On Tuesday, April 12, the 150th anniversary of the American Civil War’s onset, I took a day off work and hurdled down I-65 about 230 miles to Bowling Green, Kentucky, a southern town of 60,000 about 25 miles north of the Tennessee border.
It was a cool but sunny Tuesday, and with an 11am local time start — after opening night was washed out, a doubleheader was planned — the crowd was sparse, save for some loud school groups along both baselines.
But as I took my press box seat at two year-old downtown Bowling Green Ballpark, and enjoyed a friend bologna sandwich (highly recommended), well-dressed, amicable fans who had taken the afternoon off work, began filing in.
A classy southern crowd, as usual.
The seven inning first game ended in under two hours, as San Diego affiliate Fort Wayne shutout Tampa’s low A squad (the Hot Rods), 4-0 in a Midwest League match-up. The home club returned the favor later in the afternoon, 1-0.
I then hopped back on I-65, cruised through the beautiful Kentucky landscape with the sun off to the west, and moved east through bluegrass country toward the Commonwealth’s most populous city, Lexington. But before that, considering it was, as mentioned, the sesquicentennial of the Civil War, I stopped by the birthplace of President Abraham Lincoln in Hodgenville. Seemed fitting, and certainly appropriate.
The Lexington Legends had also been rained out Monday night, so were playing two, beginning at 5:05pm. If I therefore stayed for only the seven-inning first game, I could leave by 7:30 and drive the 200 miles to central Indiana, getting home before 11pm.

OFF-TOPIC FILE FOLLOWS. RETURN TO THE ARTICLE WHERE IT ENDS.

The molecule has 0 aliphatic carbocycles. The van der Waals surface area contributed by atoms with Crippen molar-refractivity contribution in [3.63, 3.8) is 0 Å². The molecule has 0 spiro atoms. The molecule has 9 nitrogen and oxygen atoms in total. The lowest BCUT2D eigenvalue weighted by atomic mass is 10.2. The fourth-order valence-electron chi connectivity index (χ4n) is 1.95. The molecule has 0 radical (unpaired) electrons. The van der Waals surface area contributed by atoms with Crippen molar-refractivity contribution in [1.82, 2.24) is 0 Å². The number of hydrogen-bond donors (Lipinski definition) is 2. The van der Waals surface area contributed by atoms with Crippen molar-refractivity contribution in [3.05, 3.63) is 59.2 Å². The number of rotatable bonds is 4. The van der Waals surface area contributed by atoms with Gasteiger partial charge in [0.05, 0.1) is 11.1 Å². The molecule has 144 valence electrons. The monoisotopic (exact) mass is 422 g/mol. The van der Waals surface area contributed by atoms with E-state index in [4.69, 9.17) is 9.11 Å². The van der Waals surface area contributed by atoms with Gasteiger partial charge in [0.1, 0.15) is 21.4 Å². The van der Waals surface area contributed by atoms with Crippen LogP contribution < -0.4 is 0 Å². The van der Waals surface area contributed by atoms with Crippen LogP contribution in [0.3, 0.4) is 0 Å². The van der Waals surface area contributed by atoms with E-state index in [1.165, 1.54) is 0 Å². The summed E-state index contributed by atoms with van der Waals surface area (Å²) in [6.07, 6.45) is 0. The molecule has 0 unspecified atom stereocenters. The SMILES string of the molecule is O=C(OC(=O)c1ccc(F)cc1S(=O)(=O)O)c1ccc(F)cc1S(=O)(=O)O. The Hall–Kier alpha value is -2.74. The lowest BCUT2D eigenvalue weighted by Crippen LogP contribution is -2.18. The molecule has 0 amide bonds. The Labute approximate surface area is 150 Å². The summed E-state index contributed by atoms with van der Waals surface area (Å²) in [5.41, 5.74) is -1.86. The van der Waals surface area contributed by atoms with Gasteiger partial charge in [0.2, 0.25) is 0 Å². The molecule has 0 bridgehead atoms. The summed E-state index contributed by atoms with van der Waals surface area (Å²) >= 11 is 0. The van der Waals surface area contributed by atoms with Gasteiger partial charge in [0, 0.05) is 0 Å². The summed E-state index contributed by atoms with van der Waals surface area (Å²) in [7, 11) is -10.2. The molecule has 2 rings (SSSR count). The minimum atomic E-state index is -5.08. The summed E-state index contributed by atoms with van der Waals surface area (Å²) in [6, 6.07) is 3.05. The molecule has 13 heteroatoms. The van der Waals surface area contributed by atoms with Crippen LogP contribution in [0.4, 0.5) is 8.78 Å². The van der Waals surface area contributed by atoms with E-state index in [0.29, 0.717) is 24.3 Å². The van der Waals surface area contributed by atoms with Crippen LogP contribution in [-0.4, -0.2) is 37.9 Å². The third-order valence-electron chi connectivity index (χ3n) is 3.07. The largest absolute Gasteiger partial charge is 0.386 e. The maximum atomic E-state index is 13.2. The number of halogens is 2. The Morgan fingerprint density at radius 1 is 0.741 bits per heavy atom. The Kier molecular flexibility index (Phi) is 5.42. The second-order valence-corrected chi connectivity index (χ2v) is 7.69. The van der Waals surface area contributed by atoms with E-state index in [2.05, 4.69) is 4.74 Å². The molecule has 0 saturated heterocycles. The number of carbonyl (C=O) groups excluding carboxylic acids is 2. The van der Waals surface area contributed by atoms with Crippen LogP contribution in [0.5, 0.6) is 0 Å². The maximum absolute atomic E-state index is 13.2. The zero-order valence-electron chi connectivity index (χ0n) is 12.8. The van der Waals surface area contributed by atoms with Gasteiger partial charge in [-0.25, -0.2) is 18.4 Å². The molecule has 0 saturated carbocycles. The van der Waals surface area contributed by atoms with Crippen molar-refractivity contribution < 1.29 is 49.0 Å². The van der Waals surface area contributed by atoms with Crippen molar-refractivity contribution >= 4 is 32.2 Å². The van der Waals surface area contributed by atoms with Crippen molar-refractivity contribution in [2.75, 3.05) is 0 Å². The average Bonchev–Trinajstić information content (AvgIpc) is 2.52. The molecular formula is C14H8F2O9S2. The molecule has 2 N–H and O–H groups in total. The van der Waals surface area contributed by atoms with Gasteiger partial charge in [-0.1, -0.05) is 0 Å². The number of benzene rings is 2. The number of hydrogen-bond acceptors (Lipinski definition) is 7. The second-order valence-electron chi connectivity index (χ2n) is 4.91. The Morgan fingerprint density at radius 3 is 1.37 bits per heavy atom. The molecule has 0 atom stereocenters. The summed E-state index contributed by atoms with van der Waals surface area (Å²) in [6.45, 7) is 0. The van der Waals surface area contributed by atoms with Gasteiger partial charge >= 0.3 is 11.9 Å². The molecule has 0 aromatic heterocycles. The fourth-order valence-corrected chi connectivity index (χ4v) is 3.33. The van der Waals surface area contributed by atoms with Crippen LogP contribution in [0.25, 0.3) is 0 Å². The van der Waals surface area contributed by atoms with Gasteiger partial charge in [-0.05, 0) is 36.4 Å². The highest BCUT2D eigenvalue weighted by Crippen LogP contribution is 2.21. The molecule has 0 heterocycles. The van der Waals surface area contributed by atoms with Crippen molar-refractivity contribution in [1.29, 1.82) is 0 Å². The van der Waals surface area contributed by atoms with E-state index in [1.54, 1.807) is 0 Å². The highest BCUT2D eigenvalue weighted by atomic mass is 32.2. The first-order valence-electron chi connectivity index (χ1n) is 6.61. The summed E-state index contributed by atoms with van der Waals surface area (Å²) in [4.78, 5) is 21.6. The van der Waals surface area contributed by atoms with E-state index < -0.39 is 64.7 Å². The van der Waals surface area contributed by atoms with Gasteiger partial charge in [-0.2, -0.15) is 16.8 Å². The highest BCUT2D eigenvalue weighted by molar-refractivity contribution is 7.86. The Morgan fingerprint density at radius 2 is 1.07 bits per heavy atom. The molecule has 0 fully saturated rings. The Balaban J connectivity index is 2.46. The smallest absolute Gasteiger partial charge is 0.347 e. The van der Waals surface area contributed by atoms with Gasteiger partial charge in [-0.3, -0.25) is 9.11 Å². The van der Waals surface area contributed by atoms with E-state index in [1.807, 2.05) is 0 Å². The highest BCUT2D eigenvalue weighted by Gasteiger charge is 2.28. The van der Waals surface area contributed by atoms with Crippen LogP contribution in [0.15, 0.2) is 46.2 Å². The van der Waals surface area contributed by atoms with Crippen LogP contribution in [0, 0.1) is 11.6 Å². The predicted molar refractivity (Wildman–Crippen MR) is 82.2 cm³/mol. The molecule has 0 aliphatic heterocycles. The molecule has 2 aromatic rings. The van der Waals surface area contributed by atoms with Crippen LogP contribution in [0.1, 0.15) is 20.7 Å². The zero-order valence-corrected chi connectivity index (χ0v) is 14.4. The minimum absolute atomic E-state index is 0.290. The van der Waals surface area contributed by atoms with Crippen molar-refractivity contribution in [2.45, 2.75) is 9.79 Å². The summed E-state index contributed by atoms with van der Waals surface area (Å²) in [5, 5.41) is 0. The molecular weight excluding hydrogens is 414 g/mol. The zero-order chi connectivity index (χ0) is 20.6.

But unbeknownst to me, while I was enjoying sunshine to the west, a monster thunderstorm had dumped over 3 inches of rain on “The Horse Capital of the World” earlier in the afternoon.
The kind gentleman who does the broadcasts for this Astros Single A affiliate, Keith Elkins, had emailed me this info, but I had not bothered to check. The Legends had considered washing out both games, though by the time I arrived, there was plenty of sun, and it was announced the Hagerstown Suns (Nationals farm club) and Lexington would play a single game at 7pm.
The main draw this night for many, including yours truly, was 18 year-old phenom — and #1 prospect in America — Bryce Harper of Hagerstown. The 6 foot 3, 205 pound “kid” passed by me in the parking lot before I departed the ballpark to tour Lexington with the few hours I now had to kill.
Here are a couple of photos of Harper, the first showing him warming up before the game and the second showing him positioned in right field.
When the game began on this chilly night, I was comfortably ensconced in the press box with Mr. Elkins, his staff, and a very gregarious radio man for the Suns, who was broadcasting via milb.com. Unfortunately for the media, but fortunately for the crowd who all received free Chick-fil-A and 34 cent hot dogs, Harper fanned three times in a 5-1 Suns triumph.
Harper’s semi-disappointing opening week in the “Sally League” – .226 , 1 HR and 5 RBI with 9 strikeouts in just 31 at bats — was highlighted by his first professional homerun the next evening, and a sell-out crowd for the Suns’ home opener Friday night.